Apple to pay £2.1 million for copying the “Click Wheel” command button on its iPods

IpodLast Thursday (26th of September 2013), The Tokyo District Court ordered Apple to pay $ 3.4 million (£2.1 million) to the Japanese engineer who originally created the technology behind its famous iPod “Click Wheel”. The inventor has appealed the judgment believing the amount inadequate.

It seems that once again, the technology giant, Apple, will be forced to pay up for patent infringement. Accused last year of copying the design of the Swiss railway clock for its iOS6 Clock application, the firm came to a reported settlement of 20 million CHF (£13.4 million) with Swiss Federal Railways Roads last October.

This time, however, the American giant has failed to reach an agreement with the plaintiff and must pay $ 3.4 million (£ 2.1 million) to Norihiko Saito, the Japanese engineer who first invented the “click wheel”, the main control button on Apple’s distinctive music player.

On Thursday 26th of September, the Tokyo District Court held that the company had indeed copied the technology from the original inventor, reports the Japanese newspaper The Asahi Shimbun.

The plaintiff’s lawyer was pleased with the result and its positive impact, he said “It was recognized that the idea of ​​a Japanese inventor had been used in a product which achieved worldwide success. This judgment will encourage all inventors.”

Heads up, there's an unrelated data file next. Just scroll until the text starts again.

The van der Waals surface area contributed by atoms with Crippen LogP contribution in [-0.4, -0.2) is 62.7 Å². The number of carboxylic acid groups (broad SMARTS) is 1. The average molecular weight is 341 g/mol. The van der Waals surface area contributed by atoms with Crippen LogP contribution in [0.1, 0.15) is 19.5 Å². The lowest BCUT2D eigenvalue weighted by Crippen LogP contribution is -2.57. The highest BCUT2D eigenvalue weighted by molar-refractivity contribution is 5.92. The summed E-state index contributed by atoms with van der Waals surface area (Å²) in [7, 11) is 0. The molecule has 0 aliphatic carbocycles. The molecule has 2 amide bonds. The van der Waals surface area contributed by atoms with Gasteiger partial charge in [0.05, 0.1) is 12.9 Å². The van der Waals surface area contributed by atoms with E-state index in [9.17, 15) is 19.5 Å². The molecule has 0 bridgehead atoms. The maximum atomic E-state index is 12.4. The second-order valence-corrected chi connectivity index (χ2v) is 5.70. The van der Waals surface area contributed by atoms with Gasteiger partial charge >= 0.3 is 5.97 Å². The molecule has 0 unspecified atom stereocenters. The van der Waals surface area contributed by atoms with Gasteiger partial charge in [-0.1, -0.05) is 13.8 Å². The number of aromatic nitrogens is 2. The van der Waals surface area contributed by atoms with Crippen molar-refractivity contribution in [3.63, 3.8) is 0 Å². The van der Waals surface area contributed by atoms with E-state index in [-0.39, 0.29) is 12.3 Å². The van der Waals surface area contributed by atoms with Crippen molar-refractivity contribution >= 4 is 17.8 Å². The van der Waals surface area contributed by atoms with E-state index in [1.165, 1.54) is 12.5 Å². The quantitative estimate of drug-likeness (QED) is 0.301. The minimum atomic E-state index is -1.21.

Apple’s only consolation is that it will be able to continue marketing its iPod as the complainant has not asked for it to be withdrawn from sale.

This round touch command controls the iPod by touch, but also has buttons that the user can press. According to his lawyer, the Japanese man created the technology in 1998. Following its invention, the engineer was contacted by Apple who wanted to acquire his license in order to commercialize the device. Despite these negotiations never being successful, Apple went ahead and released the music player in 2004, featuring the unlicensed technology.

The inventor began proceedings against Apple in 2007 and even now the case is not at an end. Believing the amount of compensation ordered inadequate, the inventor has decided to appeal against the court’s recent decision.

(Sources include Nippon Connection)

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